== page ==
Sustainable and wise use of groundwater is important

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Numerous towns and communities depend solely on groundwater, and many towns use a combined supply of surface and groundwater. When the town or settlement is far from any surface water and groundwater is available, boreholes are drilled. Depending on the size of the settlement, the boreholes are equipped with electrical or hand pumps.

Most of the big cities use surface water in their water pipes. Almost all big cities worldwide are located close to a supply of fresh water. Cape Town has drilled many boreholes in the past two years to augment the city’s water supply. However, problems can arise when a borehole is drilled for a community with a certain number of people and soon there are many more people than the borehole can supply. It is not so much a case of the “borehole drying up” but that the capacity is exceeded.

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With increasing drought and water restrictions, many people opted for their own borehole. When so many people draw water from the same source, the water table will drop. It can be compared to drinking from a milkshake. When five people drink with straws from the same milkshake, everyone will be left thirsty.

Because groundwater is something that cannot be seen by the naked eye, the general public has many misconceptions about groundwater. Some people think that you can drill a hole just anywhere and that you will find water, others believe that water flows in underground rivers. It generally moves very slowly, only a few metres a year. And if it rains at a specific place, it does not mean that water will reach a particular borehole.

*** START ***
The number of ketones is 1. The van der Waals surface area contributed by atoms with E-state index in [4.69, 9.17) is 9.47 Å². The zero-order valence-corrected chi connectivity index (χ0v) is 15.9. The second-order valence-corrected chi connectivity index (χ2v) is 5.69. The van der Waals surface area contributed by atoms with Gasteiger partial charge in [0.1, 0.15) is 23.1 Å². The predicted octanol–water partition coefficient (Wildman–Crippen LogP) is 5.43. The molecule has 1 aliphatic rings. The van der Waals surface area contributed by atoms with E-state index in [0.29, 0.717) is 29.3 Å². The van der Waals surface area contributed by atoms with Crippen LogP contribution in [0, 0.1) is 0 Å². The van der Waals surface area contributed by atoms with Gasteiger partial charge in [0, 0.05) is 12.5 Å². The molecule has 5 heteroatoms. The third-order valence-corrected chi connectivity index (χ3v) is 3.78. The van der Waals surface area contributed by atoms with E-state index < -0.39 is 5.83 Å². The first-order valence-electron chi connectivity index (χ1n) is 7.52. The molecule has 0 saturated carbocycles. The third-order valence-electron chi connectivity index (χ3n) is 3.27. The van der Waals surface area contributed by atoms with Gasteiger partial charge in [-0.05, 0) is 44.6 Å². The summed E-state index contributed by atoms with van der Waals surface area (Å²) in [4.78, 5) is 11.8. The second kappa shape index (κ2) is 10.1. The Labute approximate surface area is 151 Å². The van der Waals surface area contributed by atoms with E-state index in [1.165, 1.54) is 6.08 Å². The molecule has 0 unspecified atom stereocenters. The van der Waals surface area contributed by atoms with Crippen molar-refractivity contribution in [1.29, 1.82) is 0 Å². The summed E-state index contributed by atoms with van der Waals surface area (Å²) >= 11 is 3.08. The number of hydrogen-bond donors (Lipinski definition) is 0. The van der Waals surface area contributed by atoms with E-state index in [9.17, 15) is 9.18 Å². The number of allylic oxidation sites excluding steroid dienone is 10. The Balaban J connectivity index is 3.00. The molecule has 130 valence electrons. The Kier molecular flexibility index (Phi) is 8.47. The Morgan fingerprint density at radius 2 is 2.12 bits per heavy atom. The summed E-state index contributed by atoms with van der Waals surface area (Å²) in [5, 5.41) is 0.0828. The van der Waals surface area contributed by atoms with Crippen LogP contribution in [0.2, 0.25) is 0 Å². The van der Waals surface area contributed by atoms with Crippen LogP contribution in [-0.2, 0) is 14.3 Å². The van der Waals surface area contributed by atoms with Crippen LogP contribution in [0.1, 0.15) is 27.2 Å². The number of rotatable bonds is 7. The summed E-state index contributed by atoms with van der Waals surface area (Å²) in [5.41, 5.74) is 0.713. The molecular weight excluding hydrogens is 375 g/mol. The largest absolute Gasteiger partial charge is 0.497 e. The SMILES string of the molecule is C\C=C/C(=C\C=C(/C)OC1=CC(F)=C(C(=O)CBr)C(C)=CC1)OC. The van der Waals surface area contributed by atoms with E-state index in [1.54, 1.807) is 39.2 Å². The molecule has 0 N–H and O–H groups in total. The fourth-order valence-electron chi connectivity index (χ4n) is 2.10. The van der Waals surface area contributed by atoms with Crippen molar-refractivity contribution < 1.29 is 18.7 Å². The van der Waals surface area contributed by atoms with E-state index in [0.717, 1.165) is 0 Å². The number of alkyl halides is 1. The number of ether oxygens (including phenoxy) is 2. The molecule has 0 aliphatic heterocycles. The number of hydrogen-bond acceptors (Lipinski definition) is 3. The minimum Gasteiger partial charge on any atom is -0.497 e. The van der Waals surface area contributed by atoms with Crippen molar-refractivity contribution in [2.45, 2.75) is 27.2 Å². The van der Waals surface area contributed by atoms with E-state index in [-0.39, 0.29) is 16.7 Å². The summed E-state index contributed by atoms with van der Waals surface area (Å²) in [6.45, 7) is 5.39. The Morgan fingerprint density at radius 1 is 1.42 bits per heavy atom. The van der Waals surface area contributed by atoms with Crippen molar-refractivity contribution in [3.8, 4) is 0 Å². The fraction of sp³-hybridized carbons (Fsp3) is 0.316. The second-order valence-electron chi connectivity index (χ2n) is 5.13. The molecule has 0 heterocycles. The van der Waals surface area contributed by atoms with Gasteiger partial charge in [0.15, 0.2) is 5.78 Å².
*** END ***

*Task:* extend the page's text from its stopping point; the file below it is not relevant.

Sustainable groundwater usage is the certainty that enough groundwater is available in years to come. Sustainability is dependent on two external factors: demand and supply. Both factors are beyond the control of the geohydrologist. When enough water is available for a community, the chances are that the community starts to grow, thereby enlarging the demand. If the higher demand cannot be met, sustainability is no longer possible. When a change in rainfall pattern results in a decline in the precipitation, the groundwater recharge will become less resulting in a lower supply of water.

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